In Table 12.2, we also compare the results achieved with the single score DeepFake detection approach against other state-of-the-art DeepFake detection methods: head pose variations [48], face warping artefacts [28], mesoscopic features [2], pure deep learning features [10, 45], and physiological features [7, 35]. Results in italics indicate that the evaluated database was not used for training. Some of these results are extracted from [28]. Note that the comparison is not always made under the same datasets and protocols; therefore, it must be interpreted with care. Despite of that, it is patent that DeepFakesON-Phys has achieved state-of-the-art results. In particular, it has further outperformed popular fake detectors based on pure deep learning approaches such as Xception and Capsule Networks [45] and also other recent physiological approaches based on SVM/CNN [7].

Figure 12.2 shows some examples of successful and failed detections when evaluating the fake detection at the frame level. In particular, all the failures correspond to fake faces generated from a particular video, misclassifying them as real faces. Figure 12.2 shows a frame from the original real video (top-left), one from a misclassified fake video generated using that scenario (top-middle), and another from a fake video correctly classified as fake and generated using the same real and fake identities but from other source videos (top-right).

Fig. 12.2
figure 2

Examples of successful and failed DeepFake detections. Top: sample frames of evaluated videos. Bottom: detection scores for each evaluated video (frame level). For the fake video misclassified as containing a real face, the DeepFake detection scores present a higher mean compared to the case of the fake video correctly classified as a fake

Looking at the score distributions along time of the three examples (Fig. 12.2, bottom), it can be seen that for the real face video (left), the scores are 1 for most of the time and always over the detection threshold. However, for the fake videos considered (middle and right), the score of each frame changes constantly, making the score of some fake frames to cross the detection threshold and consequently misclassifying them as real.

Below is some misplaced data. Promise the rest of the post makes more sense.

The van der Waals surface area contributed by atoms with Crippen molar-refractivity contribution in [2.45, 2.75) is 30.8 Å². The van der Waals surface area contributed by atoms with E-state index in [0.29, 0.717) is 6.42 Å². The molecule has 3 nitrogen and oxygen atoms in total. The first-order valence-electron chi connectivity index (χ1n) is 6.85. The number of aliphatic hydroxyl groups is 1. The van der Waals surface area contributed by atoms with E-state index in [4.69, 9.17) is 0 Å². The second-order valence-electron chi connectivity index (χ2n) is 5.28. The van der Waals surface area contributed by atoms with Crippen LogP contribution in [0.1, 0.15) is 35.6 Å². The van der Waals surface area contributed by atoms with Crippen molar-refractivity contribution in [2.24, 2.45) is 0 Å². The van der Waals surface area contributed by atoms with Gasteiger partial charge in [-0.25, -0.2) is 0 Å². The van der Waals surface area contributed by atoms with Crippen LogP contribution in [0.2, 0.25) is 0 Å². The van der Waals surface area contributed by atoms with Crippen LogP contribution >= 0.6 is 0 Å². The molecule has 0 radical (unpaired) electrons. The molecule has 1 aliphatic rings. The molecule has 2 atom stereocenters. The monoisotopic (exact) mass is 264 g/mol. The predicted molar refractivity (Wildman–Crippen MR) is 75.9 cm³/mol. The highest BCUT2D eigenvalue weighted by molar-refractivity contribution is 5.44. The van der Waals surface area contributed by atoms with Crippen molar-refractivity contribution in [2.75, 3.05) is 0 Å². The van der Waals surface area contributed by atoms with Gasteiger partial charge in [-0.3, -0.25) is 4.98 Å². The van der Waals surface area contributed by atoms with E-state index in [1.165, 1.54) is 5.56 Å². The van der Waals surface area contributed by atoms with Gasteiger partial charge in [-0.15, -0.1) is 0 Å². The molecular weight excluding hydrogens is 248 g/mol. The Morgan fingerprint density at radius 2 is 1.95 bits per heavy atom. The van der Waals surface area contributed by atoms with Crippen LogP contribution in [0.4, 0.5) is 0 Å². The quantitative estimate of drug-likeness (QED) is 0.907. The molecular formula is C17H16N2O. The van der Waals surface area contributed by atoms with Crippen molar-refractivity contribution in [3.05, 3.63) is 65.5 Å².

We believe that the failures produced in this particular case are propitiated by the interferences of external illumination. rPPG methods that use handcrafted features are usually fragile against external artificial illumination in the frequency and power ranges of normal human heart rate, making it difficult to distinguish those illumination changes from the color changes caused by blood perfusion. Anyway, DeepFakesON-Phys is more robust to this kind of illumination perturbations than handcrafted methods, thanks to the fact that the training process is data-driven, making it possible to identify those interferences by using their presence in the training data.

Nevertheless, it is important to remark that these mistakes only happen if we analyze the results at frame level (traditional approach followed in the literature [46]). In case we consider the temporal information available in short-time segments of the video, e.g., in a similar way as described in [20] for continuous face anti-spoofing, DeepFakesON-Phys could achieve better detection results. This analysis at the short-term video level (not frame level) is described in the next section.

6.2 DeepFakes Detection at Short-Term Video Level

With the objective of detecting the type of errors illustrated in Fig. 12.2, in this section, we perform combination of the frame-level scores inside a temporal window of variable length (T) using three different combination strategies, i.e., mean score, median score, and QCD score [34]. The output for each one of these combination methods will be an individual DeepFake detection score for each temporal window. Therefore, the analysis carried out in this section is at the short-term video level.

We evaluate these methods on Celeb-DF v2 considering values of T going from 5 to 15 seconds in order to have a relevant number of scores to combine inside each time window. In this case, a DeepFake detection decision will be generated with a Delay of T seconds (video segments are not overlapped in time in our experiments). Additionally, the QCD algorithm also needs prior data in order to build the match and non-match distributions. To compute those distributions, we use all the single scores of 50 different time windows (25 real, 25 fake) from the evaluation dataset, leaving them out of the final testing process and results included in this section.

Table 12.3 DeepFakes Detection at Short-Term Video Level. The study has been performed on Celeb-DF v2, changing the length of the time window T of the video sequences analyzed. Values are in %. The highest values of AUC for each type of combination of score are highlighted in bold